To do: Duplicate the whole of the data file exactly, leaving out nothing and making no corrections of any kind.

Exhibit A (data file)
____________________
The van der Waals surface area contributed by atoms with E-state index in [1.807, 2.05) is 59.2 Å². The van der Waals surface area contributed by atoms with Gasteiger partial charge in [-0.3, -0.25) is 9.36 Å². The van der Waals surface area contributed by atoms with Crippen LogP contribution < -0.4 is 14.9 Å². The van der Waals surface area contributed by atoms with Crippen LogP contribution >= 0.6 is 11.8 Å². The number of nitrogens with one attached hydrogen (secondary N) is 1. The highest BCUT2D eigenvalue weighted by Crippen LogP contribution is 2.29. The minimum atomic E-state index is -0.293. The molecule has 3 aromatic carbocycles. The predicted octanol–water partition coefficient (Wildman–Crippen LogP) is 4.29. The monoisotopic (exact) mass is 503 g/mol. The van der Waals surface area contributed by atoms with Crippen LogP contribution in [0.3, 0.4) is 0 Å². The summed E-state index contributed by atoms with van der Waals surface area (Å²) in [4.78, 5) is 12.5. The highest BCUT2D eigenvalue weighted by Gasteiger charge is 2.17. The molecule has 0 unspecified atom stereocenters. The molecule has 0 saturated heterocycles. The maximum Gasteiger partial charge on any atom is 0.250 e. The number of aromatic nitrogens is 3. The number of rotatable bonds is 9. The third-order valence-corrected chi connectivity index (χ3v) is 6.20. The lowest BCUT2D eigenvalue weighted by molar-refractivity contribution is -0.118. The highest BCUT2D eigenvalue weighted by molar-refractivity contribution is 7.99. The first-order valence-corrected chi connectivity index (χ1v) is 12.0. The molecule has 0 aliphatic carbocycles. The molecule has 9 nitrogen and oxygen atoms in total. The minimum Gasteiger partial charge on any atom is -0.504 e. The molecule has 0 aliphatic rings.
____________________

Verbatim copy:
The van der Waals surface area contributed by atoms with E-state index in [1.807, 2.05) is 59.2 Å². The van der Waals surface area contributed by atoms with Gasteiger partial charge in [-0.3, -0.25) is 9.36 Å². The van der Waals surface area contributed by atoms with Crippen LogP contribution < -0.4 is 14.9 Å². The van der Waals surface area contributed by atoms with Crippen LogP contribution >= 0.6 is 11.8 Å². The number of nitrogens with one attached hydrogen (secondary N) is 1. The highest BCUT2D eigenvalue weighted by Crippen LogP contribution is 2.29. The minimum atomic E-state index is -0.293. The molecule has 3 aromatic carbocycles. The predicted octanol–water partition coefficient (Wildman–Crippen LogP) is 4.29. The monoisotopic (exact) mass is 503 g/mol. The van der Waals surface area contributed by atoms with Crippen LogP contribution in [0.3, 0.4) is 0 Å². The summed E-state index contributed by atoms with van der Waals surface area (Å²) in [4.78, 5) is 12.5. The highest BCUT2D eigenvalue weighted by Gasteiger charge is 2.17. The molecule has 0 unspecified atom stereocenters. The molecule has 0 saturated heterocycles. The maximum Gasteiger partial charge on any atom is 0.250 e. The number of aromatic nitrogens is 3. The number of rotatable bonds is 9. The third-order valence-corrected chi connectivity index (χ3v) is 6.20. The lowest BCUT2D eigenvalue weighted by molar-refractivity contribution is -0.118. The highest BCUT2D eigenvalue weighted by molar-refractivity contribution is 7.99. The first-order valence-corrected chi connectivity index (χ1v) is 12.0. The molecule has 0 aliphatic carbocycles. The molecule has 9 nitrogen and oxygen atoms in total. The minimum Gasteiger partial charge on any atom is -0.504 e. The molecule has 0 aliphatic rings.